Hypoxic vascular response and ventilation/perfusion matching in end-stage COPD may depend on p22phox

Chandran Nagaraj, Christoph Tabeling, Bence M. Nagy, Pritesh P. Jain, Leigh M. Marsh, Rita Papp, Michael Pienn, Martin Witzenrath, Bahil Ghanim, Walter Klepetko, E. Kenneth Weir, Stefan Heschl, Grazyna Kwapiszewska, Andrea Olschewski, Horst Olschewski

Research output: Contribution to journalArticlepeer-review

8 Scopus citations

Abstract

Chronic obstructive pulmonary disease (COPD) is a heterogeneous disease in which the amount of emphysema and airway disease may be very different between individuals, even in end-stage disease. Emphysema formation may be linked to the involvement of the small pulmonary vessels. The NAPDH oxidase (Nox) family is emerging as a key disease-related factor in vascular diseases, but currently its role in hypoxia-induced pulmonary remodelling in COPD remains unclear. Here we investigate the role of p22phox, a regulatory subunit of Nox, in COPD lungs, hypoxic pulmonary vasoconstriction (HPV), hypoxia-induced pulmonary vascular remodelling and pulmonary hypertension. In COPD, compared to control lungs, p22phox expression was significantly reduced. The expression was correlated positively with mean pulmonary arterial pressure and oxygenation index and negatively with the diffusing capacity of the lung for carbon monoxide ( p<0.02). This suggests a role of p22phox in ventilation/perfusion ratio matching, vascular remodelling and loss of perfused lung area. In p22phox-/- mice, HPV was significantly impaired. In the chronic hypoxic setting, lack of p22phox was associated with improved right ventricular function and decreased pulmonary vascular remodelling. p22phox-dependent Nox plays an important role in the COPD phenotype, by its action on phase II HPV and chronic vascular remodelling.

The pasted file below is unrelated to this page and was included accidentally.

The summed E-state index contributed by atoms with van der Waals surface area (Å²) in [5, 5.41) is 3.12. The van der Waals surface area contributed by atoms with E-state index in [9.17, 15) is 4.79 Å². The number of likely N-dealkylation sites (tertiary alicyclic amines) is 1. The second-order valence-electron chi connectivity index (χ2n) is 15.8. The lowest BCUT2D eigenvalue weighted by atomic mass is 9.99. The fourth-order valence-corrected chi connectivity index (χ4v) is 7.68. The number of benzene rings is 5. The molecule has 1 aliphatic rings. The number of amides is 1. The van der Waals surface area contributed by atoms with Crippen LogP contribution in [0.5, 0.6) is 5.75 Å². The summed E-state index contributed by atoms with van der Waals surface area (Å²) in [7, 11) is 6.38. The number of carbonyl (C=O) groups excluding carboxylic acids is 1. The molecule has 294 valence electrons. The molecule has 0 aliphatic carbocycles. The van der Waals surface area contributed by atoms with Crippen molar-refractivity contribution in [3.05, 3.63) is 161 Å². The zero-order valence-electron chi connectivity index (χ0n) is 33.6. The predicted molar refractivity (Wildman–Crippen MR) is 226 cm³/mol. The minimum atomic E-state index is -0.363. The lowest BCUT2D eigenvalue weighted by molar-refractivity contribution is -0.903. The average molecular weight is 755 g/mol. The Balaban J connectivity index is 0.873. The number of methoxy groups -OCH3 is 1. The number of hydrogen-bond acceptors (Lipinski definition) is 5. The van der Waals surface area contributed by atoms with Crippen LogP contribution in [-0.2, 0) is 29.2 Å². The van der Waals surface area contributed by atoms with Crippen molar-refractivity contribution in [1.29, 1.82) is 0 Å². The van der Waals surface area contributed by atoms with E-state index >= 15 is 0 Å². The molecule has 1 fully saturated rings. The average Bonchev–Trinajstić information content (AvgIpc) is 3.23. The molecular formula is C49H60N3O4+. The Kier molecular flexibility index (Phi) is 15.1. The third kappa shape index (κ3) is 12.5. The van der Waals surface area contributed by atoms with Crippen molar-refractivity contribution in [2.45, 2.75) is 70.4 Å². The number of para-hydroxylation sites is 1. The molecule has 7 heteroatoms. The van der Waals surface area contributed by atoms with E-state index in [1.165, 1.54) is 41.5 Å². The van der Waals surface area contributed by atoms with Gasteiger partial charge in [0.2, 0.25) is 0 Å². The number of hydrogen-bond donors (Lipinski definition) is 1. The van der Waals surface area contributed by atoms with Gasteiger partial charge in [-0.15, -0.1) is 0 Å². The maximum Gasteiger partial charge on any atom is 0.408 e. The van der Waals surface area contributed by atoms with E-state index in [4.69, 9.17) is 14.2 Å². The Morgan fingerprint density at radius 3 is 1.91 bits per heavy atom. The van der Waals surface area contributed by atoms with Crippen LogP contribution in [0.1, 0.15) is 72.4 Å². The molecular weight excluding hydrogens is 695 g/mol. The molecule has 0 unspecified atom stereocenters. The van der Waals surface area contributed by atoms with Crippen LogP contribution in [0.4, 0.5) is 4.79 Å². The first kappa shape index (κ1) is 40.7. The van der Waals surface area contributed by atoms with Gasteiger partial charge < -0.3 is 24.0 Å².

Original languageEnglish (US)
Article number1601651
JournalEuropean Respiratory Journal
Volume50
Issue number1
DOIs
StatePublished - Jul 1 2017

Fingerprint Dive into the research topics of 'Hypoxic vascular response and ventilation/perfusion matching in end-stage COPD may depend on p22phox'. Together they form a unique fingerprint.

Cite this